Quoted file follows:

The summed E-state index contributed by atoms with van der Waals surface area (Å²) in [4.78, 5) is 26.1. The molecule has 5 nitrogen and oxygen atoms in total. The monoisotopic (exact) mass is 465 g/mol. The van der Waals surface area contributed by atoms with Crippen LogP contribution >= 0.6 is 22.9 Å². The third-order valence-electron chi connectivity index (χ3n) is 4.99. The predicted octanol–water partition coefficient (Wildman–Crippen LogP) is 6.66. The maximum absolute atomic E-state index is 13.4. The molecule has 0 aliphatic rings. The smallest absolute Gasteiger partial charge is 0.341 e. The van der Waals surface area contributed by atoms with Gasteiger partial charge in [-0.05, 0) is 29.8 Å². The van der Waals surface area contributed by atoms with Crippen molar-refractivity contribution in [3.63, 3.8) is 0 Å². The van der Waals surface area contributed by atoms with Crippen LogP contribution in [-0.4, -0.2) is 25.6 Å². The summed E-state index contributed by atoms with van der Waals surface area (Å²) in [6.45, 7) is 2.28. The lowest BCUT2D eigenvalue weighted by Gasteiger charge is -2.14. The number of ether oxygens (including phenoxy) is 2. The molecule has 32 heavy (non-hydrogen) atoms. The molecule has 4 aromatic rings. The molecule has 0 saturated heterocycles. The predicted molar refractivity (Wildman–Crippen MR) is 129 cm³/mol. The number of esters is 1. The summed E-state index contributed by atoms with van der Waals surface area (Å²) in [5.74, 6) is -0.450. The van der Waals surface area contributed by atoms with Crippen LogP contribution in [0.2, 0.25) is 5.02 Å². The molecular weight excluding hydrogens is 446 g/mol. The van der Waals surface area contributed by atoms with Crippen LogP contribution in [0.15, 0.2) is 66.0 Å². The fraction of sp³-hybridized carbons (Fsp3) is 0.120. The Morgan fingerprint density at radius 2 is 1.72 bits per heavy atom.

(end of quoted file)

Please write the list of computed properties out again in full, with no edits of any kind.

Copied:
The summed E-state index contributed by atoms with van der Waals surface area (Å²) in [4.78, 5) is 26.1. The molecule has 5 nitrogen and oxygen atoms in total. The monoisotopic (exact) mass is 465 g/mol. The van der Waals surface area contributed by atoms with Crippen LogP contribution >= 0.6 is 22.9 Å². The third-order valence-electron chi connectivity index (χ3n) is 4.99. The predicted octanol–water partition coefficient (Wildman–Crippen LogP) is 6.66. The maximum absolute atomic E-state index is 13.4. The molecule has 0 aliphatic rings. The smallest absolute Gasteiger partial charge is 0.341 e. The van der Waals surface area contributed by atoms with Gasteiger partial charge in [-0.05, 0) is 29.8 Å². The van der Waals surface area contributed by atoms with Crippen molar-refractivity contribution in [3.63, 3.8) is 0 Å². The van der Waals surface area contributed by atoms with Crippen LogP contribution in [-0.4, -0.2) is 25.6 Å². The summed E-state index contributed by atoms with van der Waals surface area (Å²) in [6.45, 7) is 2.28. The lowest BCUT2D eigenvalue weighted by Gasteiger charge is -2.14. The number of ether oxygens (including phenoxy) is 2. The molecule has 32 heavy (non-hydrogen) atoms. The molecule has 4 aromatic rings. The molecule has 0 saturated heterocycles. The predicted molar refractivity (Wildman–Crippen MR) is 129 cm³/mol. The number of esters is 1. The summed E-state index contributed by atoms with van der Waals surface area (Å²) in [5.74, 6) is -0.450. The van der Waals surface area contributed by atoms with Crippen LogP contribution in [0.2, 0.25) is 5.02 Å². The molecular weight excluding hydrogens is 446 g/mol. The van der Waals surface area contributed by atoms with Crippen LogP contribution in [0.15, 0.2) is 66.0 Å². The fraction of sp³-hybridized carbons (Fsp3) is 0.120. The Morgan fingerprint density at radius 2 is 1.72 bits per heavy atom.